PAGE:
Deux Balés National Park, Burkina Faso

Photo: I, Profberger [GFDL (http://www.gnu.org/copyleft/fdl.html), CC-BY-SA-3.0 (http://creativecommons.org/licenses/by-sa/3.0/) or CC BY 2.5 (https://creativecommons.org/licenses/by/2.5)%5D, from Wikimedia Commons
Could your next African safari be in Burkina Faso? Roch Marc Christian Kaboré hopes so. He’s been the president of the West African nation since 2015. He’s spent the last three years trying to boost the economy and thwart terrorism. He’s determined to bolster democracy. He’s even trying to revise the constitution so that presidents can only be elected for two five-year terms and the judiciary is more independent. The referendum is scheduled for March 2019.

Burkina Faso is a landlocked country surrounded by six other countries. Mali to the north. Niger to the east. Benin to the southeast. Ghana and Togo to the south. The Ivory Coast to the southwest. There’s a lot of outside pressure. Burkina Faso was known as Upper Volta by its French colonizers. The small country gained its independence in 1960, but its name wasn’t changed until 1984 when one word from each of the country’s two major native languages was combined to create Burkina Faso. Though not a wealthy country, it’s one of the most stable places in the region.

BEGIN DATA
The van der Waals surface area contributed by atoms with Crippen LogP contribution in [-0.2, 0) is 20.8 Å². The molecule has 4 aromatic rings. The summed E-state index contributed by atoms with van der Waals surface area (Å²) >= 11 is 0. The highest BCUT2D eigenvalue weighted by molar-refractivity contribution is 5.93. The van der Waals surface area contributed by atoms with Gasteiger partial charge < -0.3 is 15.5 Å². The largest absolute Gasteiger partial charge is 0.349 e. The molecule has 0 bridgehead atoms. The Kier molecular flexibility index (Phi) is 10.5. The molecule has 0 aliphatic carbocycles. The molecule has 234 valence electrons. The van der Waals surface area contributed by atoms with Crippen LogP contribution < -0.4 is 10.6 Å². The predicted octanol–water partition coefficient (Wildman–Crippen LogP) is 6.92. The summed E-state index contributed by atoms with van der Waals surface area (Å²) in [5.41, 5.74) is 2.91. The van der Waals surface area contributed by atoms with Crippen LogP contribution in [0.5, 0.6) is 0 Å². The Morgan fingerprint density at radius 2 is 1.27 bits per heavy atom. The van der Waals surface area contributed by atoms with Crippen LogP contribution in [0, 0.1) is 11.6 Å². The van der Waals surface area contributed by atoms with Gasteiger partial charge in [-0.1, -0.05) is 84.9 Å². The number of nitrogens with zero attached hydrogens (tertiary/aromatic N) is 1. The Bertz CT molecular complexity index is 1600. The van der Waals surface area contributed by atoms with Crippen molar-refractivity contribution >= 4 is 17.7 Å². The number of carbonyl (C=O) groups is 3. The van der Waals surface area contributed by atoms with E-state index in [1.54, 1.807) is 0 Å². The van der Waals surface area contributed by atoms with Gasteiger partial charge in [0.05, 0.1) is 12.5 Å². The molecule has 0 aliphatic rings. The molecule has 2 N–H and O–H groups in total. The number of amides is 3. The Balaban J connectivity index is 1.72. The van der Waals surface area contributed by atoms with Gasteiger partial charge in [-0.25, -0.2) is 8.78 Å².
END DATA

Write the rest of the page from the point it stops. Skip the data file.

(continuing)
So what’s on your Burkina Faso wish list? National parks. There are only four of them, but they’ve yet to be overrun by tourists. African buffalos, roan antelopes, hippos, and Nile crocodiles still rule the land. In 2001, the country was home to the largest number of African elephants in West Africa. Four hundred of them lived in Deux Balés National Park.

Deux Balés National Park lies in between Ouagadougou (the artsy capital) and Bobo-Dioulasso (the charming, second-largest city). The park’s first distinction, as a classified forest, was in 1937 when it was part of French West Africa. Its status was upgraded to a national park in 1967 after Upper Volta gained its independence. Poaching remained an issue, though.

So that, too, is changing. The process may be slow, but it could ultimately help the poor country like so many of the other proposed changes could. Deux Balés National Park’s land is already covered with Sudano-Zambezian savanna, ancient baobab trees, and rocky outcrops. Herds of elephants already cross the park’s dusty trails. Now it just needs a few lodges, a handful of expert guides, and some adventurous visitors. Eventually, the rest of us will catch on.

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